GOSCON 2011 Shakes Up Government IT

This year’s theme for the Innovation Nation Forum, which was co-located with GOSCON, was “Shake It Up,” and things were shaken up indeed. While we were a little sad that this year’s conference wrapped up early due the East Coast earthquake, we’re all pleased that no one was harmed. Plus, we did get to shake up all things government IT and open source before the lunch hour, presenting two panels on “Cost Take Out” and “Building Outside the Box.”

You can read more from the panels in the GOSCON and GOSCON DC Tweet streams. My colleague Gunnar Hellekson from RedHat has penned an excellent post on opensource.com summarizing the Cost Take Out panel. Alex Howard from O’Relly Media moderated that panel plus did a great writeup of the event entitled “Government IT’s Quiet Open Source Evolution”.

The good folks at MeriTalk, producers of Innovation Nation, have shared a video of the luncheon exec panel which was underway when the quake hit.  More materials from the conference are forthcoming; promise they’ll be exciting in less seismic ways.

The Year of Open Government: Who’s Making it So?

goscon_notsite_300I’m going to GOSCON 2010 – the Government Open Source Conference – of course, and as conference chair I hope I’ll see you there too.

We’re back in Portland Oregon this fall.  Visit the web site for news, conference program, speaker line up, and registration.

So you ask me, what’s hot this year?  One thing for certain; following the Obama Administration’s Open Government Directive, state and local governments have turned to the Swiss Army knife of open technology tools to crack open up government data for the sake of transparency and to unleash innovation in some of the most unexpected ways.

We’re gathering an amazing group of city, state, county and federal leadership to sharing their stories and successes, expose and debate the challenges. Great break-out sessions on what government is doing, and most exciting, the growing civic engagement movements in government IT like Civic Commons and others.  Deep discussions in the hallways.  Interactive panels. Lively debates in the after hours of Portland’s great pubs and eateries.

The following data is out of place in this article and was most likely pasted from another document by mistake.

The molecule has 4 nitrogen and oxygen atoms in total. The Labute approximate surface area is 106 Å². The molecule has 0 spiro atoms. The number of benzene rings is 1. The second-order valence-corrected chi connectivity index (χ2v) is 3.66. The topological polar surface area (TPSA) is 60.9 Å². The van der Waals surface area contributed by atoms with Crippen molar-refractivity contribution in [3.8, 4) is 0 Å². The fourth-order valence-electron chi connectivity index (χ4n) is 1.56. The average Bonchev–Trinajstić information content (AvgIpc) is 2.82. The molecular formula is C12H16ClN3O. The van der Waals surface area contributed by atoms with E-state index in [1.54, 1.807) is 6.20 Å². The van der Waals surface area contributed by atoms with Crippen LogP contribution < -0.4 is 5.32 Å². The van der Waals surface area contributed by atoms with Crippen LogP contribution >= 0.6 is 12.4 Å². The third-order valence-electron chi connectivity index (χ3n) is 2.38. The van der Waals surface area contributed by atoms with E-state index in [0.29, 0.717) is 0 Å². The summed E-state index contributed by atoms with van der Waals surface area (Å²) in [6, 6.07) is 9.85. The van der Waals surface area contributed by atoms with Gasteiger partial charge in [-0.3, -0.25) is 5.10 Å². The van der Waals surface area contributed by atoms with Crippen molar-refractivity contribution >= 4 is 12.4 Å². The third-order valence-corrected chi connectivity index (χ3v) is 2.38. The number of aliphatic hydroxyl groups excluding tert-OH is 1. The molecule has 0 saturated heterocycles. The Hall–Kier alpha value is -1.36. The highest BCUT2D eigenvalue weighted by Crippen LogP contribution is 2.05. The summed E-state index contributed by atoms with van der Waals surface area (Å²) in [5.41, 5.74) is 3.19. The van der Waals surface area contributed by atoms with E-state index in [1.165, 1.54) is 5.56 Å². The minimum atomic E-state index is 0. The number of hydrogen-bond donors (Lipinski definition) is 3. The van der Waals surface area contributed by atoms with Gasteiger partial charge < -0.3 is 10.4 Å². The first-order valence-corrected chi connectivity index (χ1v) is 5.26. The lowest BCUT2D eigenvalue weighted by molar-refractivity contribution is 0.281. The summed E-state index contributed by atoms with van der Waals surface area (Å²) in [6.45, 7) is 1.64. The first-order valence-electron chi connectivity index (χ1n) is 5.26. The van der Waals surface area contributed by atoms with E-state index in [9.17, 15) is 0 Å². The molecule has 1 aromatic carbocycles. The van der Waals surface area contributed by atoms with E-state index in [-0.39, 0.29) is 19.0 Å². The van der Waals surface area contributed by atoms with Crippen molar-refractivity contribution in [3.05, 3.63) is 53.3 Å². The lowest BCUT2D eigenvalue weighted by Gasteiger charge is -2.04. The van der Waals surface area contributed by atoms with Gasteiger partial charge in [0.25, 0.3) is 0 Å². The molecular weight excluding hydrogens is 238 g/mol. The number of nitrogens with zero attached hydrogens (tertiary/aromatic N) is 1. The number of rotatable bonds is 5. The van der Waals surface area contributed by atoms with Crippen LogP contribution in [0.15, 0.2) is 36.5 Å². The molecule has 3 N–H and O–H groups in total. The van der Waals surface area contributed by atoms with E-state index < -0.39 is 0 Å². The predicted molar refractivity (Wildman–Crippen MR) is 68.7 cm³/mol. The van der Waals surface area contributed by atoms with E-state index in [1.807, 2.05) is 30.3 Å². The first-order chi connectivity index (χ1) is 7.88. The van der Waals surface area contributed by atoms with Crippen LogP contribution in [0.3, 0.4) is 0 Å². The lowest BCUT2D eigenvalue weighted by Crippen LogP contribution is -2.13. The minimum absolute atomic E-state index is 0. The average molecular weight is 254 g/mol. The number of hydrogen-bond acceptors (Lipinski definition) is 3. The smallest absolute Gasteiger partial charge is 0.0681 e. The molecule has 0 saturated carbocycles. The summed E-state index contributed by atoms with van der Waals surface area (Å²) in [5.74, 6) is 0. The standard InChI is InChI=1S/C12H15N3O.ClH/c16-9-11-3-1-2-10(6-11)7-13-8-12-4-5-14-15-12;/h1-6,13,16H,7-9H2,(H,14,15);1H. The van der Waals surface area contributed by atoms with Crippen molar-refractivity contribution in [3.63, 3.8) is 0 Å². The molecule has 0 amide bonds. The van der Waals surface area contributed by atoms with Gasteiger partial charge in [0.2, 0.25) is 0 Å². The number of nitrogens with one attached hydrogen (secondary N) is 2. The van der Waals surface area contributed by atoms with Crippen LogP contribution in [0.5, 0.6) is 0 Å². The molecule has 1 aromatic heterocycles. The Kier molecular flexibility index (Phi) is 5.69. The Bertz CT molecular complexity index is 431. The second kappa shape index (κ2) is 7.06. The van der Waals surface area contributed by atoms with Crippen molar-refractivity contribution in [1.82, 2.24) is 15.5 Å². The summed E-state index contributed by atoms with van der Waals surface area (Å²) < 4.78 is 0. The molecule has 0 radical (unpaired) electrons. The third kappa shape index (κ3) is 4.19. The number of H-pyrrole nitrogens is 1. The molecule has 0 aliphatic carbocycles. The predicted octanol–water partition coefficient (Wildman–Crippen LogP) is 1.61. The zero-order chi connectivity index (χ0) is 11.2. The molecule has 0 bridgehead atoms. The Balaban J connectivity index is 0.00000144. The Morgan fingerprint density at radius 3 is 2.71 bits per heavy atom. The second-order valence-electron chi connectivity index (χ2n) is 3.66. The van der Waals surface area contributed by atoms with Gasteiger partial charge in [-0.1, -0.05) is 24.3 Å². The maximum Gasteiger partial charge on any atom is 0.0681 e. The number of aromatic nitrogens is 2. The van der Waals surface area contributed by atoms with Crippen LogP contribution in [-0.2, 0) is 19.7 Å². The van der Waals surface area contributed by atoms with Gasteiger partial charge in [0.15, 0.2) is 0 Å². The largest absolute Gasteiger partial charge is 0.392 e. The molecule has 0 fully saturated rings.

We’re partnering with the Seattle non-profit  Knowledge As Power  and the OpenGovWest folks this year and hosting an Open Data Summit.

We’re launching a first ever IgniteGov event smack in the middle of GOSCON, to gather the public service/civic advocacy/transparency/community crowd for a fast-paced and fun exchange of ideas.

And much more.  Check out the web site, and help us spread the word.  Here’s the Digest version:

Event: The Government Open Source Conference (GOSCON 2010)
Web Site: http://goscon.org
Dates: October 26, Open Data Summit, October 27-28, GOSCON
Topics: Role of open source software and collaboration enabling leading Open Government and Transparency initiatives throughout the US. Open technology strategy, policy, acquisitions, operations, organizational readiness, exemplary projects and use case are covered in breakout sessions.  Executive Open Data Round table includes state, city and federal leadership. Open Data Summit on gathers government, civic, and technology interests to collaborate on standards issue.
Intended Audience: Pubic Sector CIOs, IT Directors, Infrastructure and Development Mangers, Contract Managers, Data Managers, Enterprise Architects, IT Policy Advisers, Public Information Officers, Public Administrators with responsibility for information technology strategy.  Internal gov2.0 evangelists will also benefit from the program.

Location: The Nines Hotel, 525 SW Morrison, Portland, Oregon 97204

Registration:    Government and non-profits, $195 until October 18, $250 thereafter, Corporate $295 until October 18, $375 thereafter (includes all sessions, exhibits, conference meals, and materials.

Conference Organizers: Oregon State University Open Source Lab osuosl.org

Nominations Sought for Open Source Software use in Government